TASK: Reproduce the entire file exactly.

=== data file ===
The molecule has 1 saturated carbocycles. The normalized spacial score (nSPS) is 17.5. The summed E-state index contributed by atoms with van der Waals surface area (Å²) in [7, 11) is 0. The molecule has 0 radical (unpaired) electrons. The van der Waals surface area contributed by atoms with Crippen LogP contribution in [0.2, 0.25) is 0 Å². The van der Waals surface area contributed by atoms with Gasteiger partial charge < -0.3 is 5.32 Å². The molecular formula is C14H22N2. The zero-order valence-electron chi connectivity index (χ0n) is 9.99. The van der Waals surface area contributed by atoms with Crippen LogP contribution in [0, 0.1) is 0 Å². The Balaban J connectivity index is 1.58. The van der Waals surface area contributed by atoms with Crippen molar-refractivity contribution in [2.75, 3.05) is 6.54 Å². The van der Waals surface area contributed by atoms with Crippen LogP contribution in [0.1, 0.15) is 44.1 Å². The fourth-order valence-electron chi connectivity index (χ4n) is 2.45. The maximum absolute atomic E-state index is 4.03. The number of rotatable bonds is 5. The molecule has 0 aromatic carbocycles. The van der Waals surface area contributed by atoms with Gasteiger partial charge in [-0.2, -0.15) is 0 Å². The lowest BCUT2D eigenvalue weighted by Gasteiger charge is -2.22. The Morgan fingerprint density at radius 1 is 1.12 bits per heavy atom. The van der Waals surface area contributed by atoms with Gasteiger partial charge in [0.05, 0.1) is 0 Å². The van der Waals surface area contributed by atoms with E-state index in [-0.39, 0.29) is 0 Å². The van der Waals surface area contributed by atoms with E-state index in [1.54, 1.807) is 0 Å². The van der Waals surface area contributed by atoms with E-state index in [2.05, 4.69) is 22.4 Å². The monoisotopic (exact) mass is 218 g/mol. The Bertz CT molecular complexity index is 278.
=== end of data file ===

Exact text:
The molecule has 1 saturated carbocycles. The normalized spacial score (nSPS) is 17.5. The summed E-state index contributed by atoms with van der Waals surface area (Å²) in [7, 11) is 0. The molecule has 0 radical (unpaired) electrons. The van der Waals surface area contributed by atoms with Crippen LogP contribution in [0.2, 0.25) is 0 Å². The van der Waals surface area contributed by atoms with Gasteiger partial charge < -0.3 is 5.32 Å². The molecular formula is C14H22N2. The zero-order valence-electron chi connectivity index (χ0n) is 9.99. The van der Waals surface area contributed by atoms with Crippen LogP contribution in [0, 0.1) is 0 Å². The Balaban J connectivity index is 1.58. The van der Waals surface area contributed by atoms with Crippen molar-refractivity contribution in [2.75, 3.05) is 6.54 Å². The van der Waals surface area contributed by atoms with Crippen LogP contribution in [0.1, 0.15) is 44.1 Å². The fourth-order valence-electron chi connectivity index (χ4n) is 2.45. The maximum absolute atomic E-state index is 4.03. The number of rotatable bonds is 5. The molecule has 0 aromatic carbocycles. The van der Waals surface area contributed by atoms with Gasteiger partial charge in [-0.2, -0.15) is 0 Å². The lowest BCUT2D eigenvalue weighted by Gasteiger charge is -2.22. The Morgan fingerprint density at radius 1 is 1.12 bits per heavy atom. The van der Waals surface area contributed by atoms with Gasteiger partial charge in [0.05, 0.1) is 0 Å². The van der Waals surface area contributed by atoms with E-state index in [-0.39, 0.29) is 0 Å². The van der Waals surface area contributed by atoms with E-state index in [1.54, 1.807) is 0 Å². The van der Waals surface area contributed by atoms with E-state index in [2.05, 4.69) is 22.4 Å². The monoisotopic (exact) mass is 218 g/mol. The Bertz CT molecular complexity index is 278.